Identity and Social Transformation in the Prehispanic Cibola World – Matthew Peeples

St. Johns Polychrome bowl from the Scribe S site in the El Morro Valley, New Mexico.

Since the early days of anthropological archaeology in the Southwest, archaeologists have been fundamentally interested in relating rapid changes in settlement and material culture to transformations in cultural identity. In this talk, using data from the Cibola region of the U.S. Southwest, I examine changes in the nature and scale of social identification across a major period of demographic and social upheaval (A.D. 1150-1325) marked by a shift from dispersed hamlets, to clustered villages, and eventually, to a small number of large nucleated towns. This transformation in settlement organization entailed a fundamental reconfiguration of the relationships among households and communities across much of the Southwest.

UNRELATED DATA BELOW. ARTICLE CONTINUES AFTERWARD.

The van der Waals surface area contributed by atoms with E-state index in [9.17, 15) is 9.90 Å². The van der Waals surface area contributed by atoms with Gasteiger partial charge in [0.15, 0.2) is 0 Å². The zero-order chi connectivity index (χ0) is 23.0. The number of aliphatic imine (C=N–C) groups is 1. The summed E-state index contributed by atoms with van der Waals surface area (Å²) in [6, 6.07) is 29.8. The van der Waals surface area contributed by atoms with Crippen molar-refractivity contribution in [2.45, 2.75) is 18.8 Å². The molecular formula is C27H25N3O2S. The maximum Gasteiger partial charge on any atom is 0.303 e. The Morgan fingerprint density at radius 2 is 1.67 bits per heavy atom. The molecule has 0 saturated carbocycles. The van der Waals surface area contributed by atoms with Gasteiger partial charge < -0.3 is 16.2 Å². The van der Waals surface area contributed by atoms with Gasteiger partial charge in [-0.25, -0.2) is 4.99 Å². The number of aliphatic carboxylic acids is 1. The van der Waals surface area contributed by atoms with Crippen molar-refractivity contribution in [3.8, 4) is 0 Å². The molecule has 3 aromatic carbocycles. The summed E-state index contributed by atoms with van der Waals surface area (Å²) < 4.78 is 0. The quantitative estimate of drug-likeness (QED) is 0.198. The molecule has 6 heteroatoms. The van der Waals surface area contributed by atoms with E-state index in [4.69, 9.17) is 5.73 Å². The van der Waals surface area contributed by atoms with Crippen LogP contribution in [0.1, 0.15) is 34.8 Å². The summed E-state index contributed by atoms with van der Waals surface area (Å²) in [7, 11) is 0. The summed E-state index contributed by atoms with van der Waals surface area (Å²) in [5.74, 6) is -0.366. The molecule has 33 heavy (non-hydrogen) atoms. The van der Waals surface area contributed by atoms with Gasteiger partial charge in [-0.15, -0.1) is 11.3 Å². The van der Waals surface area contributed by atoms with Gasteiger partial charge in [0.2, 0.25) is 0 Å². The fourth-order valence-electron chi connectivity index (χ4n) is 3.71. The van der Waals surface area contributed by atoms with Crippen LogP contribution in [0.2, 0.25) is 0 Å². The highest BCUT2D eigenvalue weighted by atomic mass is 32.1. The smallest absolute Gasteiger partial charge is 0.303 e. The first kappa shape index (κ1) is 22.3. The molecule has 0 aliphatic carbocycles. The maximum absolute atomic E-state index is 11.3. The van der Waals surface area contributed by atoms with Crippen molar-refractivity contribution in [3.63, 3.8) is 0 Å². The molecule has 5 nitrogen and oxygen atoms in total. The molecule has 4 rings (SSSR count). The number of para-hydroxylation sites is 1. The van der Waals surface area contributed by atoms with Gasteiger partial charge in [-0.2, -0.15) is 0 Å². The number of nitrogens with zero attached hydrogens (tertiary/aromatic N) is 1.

This study draws on contemporary social theory focused on political mobilization and social movements to investigate how changes in the process of social identification can influence the potential for such widespread and rapid transformations. This framework suggests that social identification can be divided into two primary modes; relational identification based on networks of interaction among individuals, and categorical identification based on active expressions of affiliation with social roles or groups to which one can belong. Importantly, trajectories of social transformations are closely tied to the interrelationships between these two modes of identification. By documenting changes in the nature of relational and categorical connections through time, I argue that the rapid social changes occurring in the Cibola region were governed by similar dynamics to well-documented contemporary social transformations. These broad similarities have major implications for considerations of the historical ubiquity of social movements in general.

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